of net-www/gentoo-webroot-default as discussed in Bug #90748. As of 2.0.58
the /var/www/localhost directory will be left untouched if it exists. If
it doesn’t exist, it will be created and populated.
Austria: Gentoo at the Grazer Linuxtage
As announced in last week's GWN, Gentoo was present at the Linuxtag in Graz.
Markus Lang, Roger Miliker, Gregor
Perner and Wernfried Haas
were present at the Gentoo booth, handing out LiveCDs on request, selling
case badges and chatting with users about Portage features, and giving away
As usually, the grml folks (who were next to Gentoo) asked if we still were
compiling stuff, which was promptly answered by demonstrating the installer.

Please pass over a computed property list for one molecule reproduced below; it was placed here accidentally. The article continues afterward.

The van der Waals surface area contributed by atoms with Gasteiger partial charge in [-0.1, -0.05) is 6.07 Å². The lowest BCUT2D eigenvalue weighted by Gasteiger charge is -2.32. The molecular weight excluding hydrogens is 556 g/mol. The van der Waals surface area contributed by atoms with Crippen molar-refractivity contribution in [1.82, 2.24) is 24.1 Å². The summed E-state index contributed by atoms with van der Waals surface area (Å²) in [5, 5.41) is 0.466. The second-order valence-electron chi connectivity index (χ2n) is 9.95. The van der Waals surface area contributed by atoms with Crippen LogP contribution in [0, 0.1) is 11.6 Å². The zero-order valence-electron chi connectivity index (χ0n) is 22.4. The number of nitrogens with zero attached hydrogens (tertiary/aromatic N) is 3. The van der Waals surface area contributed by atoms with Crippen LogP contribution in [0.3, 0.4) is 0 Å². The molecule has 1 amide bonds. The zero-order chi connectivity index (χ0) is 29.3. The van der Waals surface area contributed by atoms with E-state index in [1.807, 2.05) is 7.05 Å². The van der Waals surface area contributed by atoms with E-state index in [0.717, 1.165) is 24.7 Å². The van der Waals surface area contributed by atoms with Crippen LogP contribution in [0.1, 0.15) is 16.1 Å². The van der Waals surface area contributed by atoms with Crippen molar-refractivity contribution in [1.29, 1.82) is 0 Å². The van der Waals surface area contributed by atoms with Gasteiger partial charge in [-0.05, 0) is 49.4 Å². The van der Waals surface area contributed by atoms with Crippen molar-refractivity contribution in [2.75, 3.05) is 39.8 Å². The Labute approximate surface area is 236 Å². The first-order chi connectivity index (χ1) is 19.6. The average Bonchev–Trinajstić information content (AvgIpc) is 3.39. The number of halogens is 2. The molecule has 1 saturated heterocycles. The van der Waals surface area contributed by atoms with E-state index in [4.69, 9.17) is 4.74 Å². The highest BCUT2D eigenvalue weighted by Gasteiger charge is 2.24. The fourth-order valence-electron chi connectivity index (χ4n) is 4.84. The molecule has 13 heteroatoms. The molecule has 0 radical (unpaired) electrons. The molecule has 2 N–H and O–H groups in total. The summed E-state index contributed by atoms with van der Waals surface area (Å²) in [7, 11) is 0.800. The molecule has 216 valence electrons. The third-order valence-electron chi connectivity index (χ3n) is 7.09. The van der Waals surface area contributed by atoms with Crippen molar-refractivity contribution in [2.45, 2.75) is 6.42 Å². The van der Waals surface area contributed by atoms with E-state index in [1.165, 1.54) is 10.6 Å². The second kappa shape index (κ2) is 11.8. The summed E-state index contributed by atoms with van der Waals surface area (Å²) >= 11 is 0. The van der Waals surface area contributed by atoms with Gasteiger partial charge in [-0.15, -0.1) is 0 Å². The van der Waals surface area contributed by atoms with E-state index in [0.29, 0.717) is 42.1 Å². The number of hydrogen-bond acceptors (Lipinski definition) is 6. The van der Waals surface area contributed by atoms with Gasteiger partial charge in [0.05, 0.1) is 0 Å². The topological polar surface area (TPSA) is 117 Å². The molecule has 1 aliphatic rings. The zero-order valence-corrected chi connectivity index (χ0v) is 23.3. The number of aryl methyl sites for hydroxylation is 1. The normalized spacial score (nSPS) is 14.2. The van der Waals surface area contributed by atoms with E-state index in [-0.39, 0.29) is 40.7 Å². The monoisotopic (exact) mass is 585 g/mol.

Of course this was just poking fun at each other between the different
distributions, the teams from Funkfeuer, Gentoo, grml and Debian had a good
time with each other. Wernfried Haas also held a workshop introducing people
to IRC with focus on the popular IRC client irssi and the Freenode
network. Both visitors as well as the exhibitors had fun at the GLT,
thanks to the organisation team and see you in 2007.
Figure 3.1: Amne readjusting the word order
Note: More pictures of the event can be found on http://dufo.tugraz.at/glt06/
Italy: Gentoo at the Linux World Summit in Milano
Fellows from GeCHI (Gentoo CHannel Italia www.gechi.it) spent two
intense days at the Linux World Summit in Milan. Compared to past
years, the spaces reserved by the organization at the Marriot Hotel for
the event were small, which is probably why few commercial vendors were
represented in the exhibition hall. Stands managed by associations were